Then the question became, What’s the best fit academically and athletically?
A contact from Joe Krevak, the UVA quarterbacks coach and later head coach at Maryland, proved the deciding factor.
Because of his schedule, Coffey had not made any official visits, but an encroaching winter storm forced postponement of a Friday night basketball game in December 1995, so Coffey made quick plans to travel to Charlottesville.
He felt like he’d arrived home.
“The guys were like family,” he said. “They looked after each other. When I watched them practice (for the Peach Bowl), they really went after each other, but they were best friends outside the lines.”
He committed verbally before he returned to Cleveland.
“That was a bigger moment than signing the letter of intent,” he said. “I didn’t feel like I needed to go anywhere else.”
During his four seasons at UVA, Coffey’s stat line read 74 receptions for 1,347 yards and 15 touchdowns. In 1998, he caught 23 passes for 583 yards, an NCAA-leading 25.3 yards per catch. His credentials landed him a free-agent contract with the Carolina Panthers, for whom he played during the 2001 exhibition season and opener with the Minnesota Vikings. After being released, he tried out with the Baltimore Ravens and Washington Redskins before deciding that enough was enough.
“I was 23 years old,” he said. “I’d played football for 17 years. It wasn’t that I didn’t have the desire to play. It had taken a toll on me.”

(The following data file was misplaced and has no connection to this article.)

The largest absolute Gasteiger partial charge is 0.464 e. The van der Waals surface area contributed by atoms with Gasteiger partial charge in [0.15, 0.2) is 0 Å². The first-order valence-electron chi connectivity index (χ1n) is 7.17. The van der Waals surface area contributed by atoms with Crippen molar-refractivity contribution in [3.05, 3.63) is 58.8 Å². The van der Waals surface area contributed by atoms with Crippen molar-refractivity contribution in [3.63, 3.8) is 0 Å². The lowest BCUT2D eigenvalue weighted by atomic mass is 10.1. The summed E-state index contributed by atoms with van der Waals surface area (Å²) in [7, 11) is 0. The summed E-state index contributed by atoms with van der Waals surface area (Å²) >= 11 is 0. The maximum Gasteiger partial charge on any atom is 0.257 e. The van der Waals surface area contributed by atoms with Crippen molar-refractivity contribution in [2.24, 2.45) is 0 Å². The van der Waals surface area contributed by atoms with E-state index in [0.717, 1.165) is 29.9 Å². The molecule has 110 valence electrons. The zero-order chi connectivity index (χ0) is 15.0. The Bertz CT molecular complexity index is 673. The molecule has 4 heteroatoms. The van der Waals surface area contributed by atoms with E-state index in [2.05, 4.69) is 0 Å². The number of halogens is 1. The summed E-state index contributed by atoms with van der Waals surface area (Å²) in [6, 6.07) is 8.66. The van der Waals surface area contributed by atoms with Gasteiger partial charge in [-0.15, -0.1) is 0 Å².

So he and Erica, whom he met at UVA and married in 2002, settled in Richmond, her hometown. (She has taught Spanish at Collegiate since 2007 and serves as director of global engagement and inclusion.)
He spent a decade at Thomas Dale (history teacher, girls’ varsity basketball coach, football assistant) before signing on at Collegiate in 2012. After a stint in the Upper School history department, he now teaches Middle School physical education. During his tenure, he’s assisted with football (wide receivers and defensive backs and special teams coordinator) and girls’ varsity basketball.
Engage Coffey in conversation, and you’ll quickly see his affable personality and easy-going manner (which, by the way, belies a fierce competitive spirit in the athletic arena).
Talk to him about sports theory or his philosophy of teaching and coaching, and you’ll see an astute observer with a depth and breadth of knowledge, wisdom, and whatever-it-takes, team-first attitude.